Each student must complete fieldwork and Resident Teaching experiences. Fieldwork occurs concurrent with enrollment in coursework and may take one of two forms: either a district-paid internship or a self-paid field experience in local schools. Both experiences award six semester hours of credit. Interns work at a school in a district selected by the Director of the Intern Program. Interns spend an entire school year following the schedule of the selected school district. Tuition for University of Bridgeport course work is fully paid resulting in a tuition free degree/certification experience in academically related course work. Alternatively, each traditional student may choose to complete fieldwork in a school of the student’s choice as an observer, assistant to a teacher, or assistant in other instructional related activity. As a culminating project, students (both intern and traditional) produce portfolios centering on the program objectives.

The Resident Teaching experience is a full 60 days of teaching in a school under the direction of a trained Cooperating Teacher. The arrangement for the placements are made through the School of Education and are also supervised by University staff.

Course Requirements

  1. Nine credit hours in foundations: Special Education, and Human Growth, and Development
  2. Four Content Courses: Analysis for Teachers I, II; Numerical Analysis; Mathematical Modeling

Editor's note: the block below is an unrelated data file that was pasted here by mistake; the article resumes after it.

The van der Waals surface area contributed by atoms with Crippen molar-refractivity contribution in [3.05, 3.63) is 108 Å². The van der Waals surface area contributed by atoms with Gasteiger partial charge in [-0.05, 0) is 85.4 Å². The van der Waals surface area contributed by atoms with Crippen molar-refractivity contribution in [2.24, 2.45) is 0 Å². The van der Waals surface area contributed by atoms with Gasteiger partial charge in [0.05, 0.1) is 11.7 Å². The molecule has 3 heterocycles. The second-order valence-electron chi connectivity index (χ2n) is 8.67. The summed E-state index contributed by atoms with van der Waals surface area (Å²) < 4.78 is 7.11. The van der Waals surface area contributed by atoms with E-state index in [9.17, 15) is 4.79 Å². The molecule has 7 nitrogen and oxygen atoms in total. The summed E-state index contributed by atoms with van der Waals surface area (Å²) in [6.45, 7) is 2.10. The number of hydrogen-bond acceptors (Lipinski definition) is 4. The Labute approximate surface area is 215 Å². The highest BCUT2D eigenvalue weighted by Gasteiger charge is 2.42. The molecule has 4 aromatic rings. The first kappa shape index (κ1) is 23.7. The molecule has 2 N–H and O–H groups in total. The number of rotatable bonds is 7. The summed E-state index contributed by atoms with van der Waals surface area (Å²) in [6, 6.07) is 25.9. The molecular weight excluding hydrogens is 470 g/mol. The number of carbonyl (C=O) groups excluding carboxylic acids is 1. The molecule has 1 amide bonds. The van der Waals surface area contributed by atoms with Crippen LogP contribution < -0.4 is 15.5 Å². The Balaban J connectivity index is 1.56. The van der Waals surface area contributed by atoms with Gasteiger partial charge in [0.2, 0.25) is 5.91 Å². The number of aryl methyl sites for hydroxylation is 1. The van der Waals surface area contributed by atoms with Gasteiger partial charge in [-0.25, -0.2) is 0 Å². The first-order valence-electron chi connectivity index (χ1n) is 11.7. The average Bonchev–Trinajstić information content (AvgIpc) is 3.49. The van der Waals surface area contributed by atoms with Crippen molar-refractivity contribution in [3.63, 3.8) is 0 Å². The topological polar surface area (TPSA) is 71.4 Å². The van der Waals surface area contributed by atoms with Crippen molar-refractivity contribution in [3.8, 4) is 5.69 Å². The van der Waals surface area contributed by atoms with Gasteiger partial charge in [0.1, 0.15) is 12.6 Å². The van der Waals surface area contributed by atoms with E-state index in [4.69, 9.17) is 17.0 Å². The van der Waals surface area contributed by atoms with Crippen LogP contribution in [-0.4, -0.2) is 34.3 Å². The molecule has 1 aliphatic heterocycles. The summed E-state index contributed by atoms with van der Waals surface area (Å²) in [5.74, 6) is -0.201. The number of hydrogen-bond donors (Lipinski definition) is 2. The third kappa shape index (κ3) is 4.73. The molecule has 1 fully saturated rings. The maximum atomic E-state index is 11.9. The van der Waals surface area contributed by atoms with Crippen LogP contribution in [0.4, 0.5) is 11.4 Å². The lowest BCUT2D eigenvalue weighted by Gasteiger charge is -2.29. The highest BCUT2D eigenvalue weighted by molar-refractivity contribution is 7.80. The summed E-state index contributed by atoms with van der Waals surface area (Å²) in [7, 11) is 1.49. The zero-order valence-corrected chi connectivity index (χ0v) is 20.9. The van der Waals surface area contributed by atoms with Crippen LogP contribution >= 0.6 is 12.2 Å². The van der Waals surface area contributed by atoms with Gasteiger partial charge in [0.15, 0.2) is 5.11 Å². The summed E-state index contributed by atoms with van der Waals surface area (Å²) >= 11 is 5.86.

3. One credit in statutory state requirements
  4. Six credits in field experience
  5. A total of 33 credits for the Master’s Degree
  6. Final degree option (Praxis II or credit bearing project)
  7. Resident Teaching (six credit hours not counted toward the Master’s Degree)

The music education option allows musicians interested in teaching to develop their teaching skills while becoming state-certified in music (K-12). Practicing music educators who are already certified in music, or who do not wish to pursue state certification, should apply to the Music Education Concentration within our Master of Science in Education (non-certification) degree program, which offers an individualized program of study that meets their needs as an in-service teacher.

Practicing music teachers work in a wide and ever–expanding variety of contexts: elementary classroom music; secondary general music classes that might include music technology, keyboard, guitar, music theory, music history, and interdisciplinary collaborations; and an evolving array of large and small ensembles including choral, wind band, string, jazz, gospel, rock, and other groups. The ways of doing “school music” we’ve experienced are often no longer sufficient on their own to reach many of today’s students.

Candidates for the master’s degree are urged through individualized advisement to build on their prior musical training by acquiring the pedagogical skills necessary to teach in the combination of contexts best matched to their aspirations, interests, and musical expertise. Coursework in music education is grounded in faculty members’ years of experience as successful music teachers working in urban, suburban, and rural contexts. Our faculty is regularly invited to give clinics and workshops on innovative practices and to present research at music education conferences in Connecticut and nationally.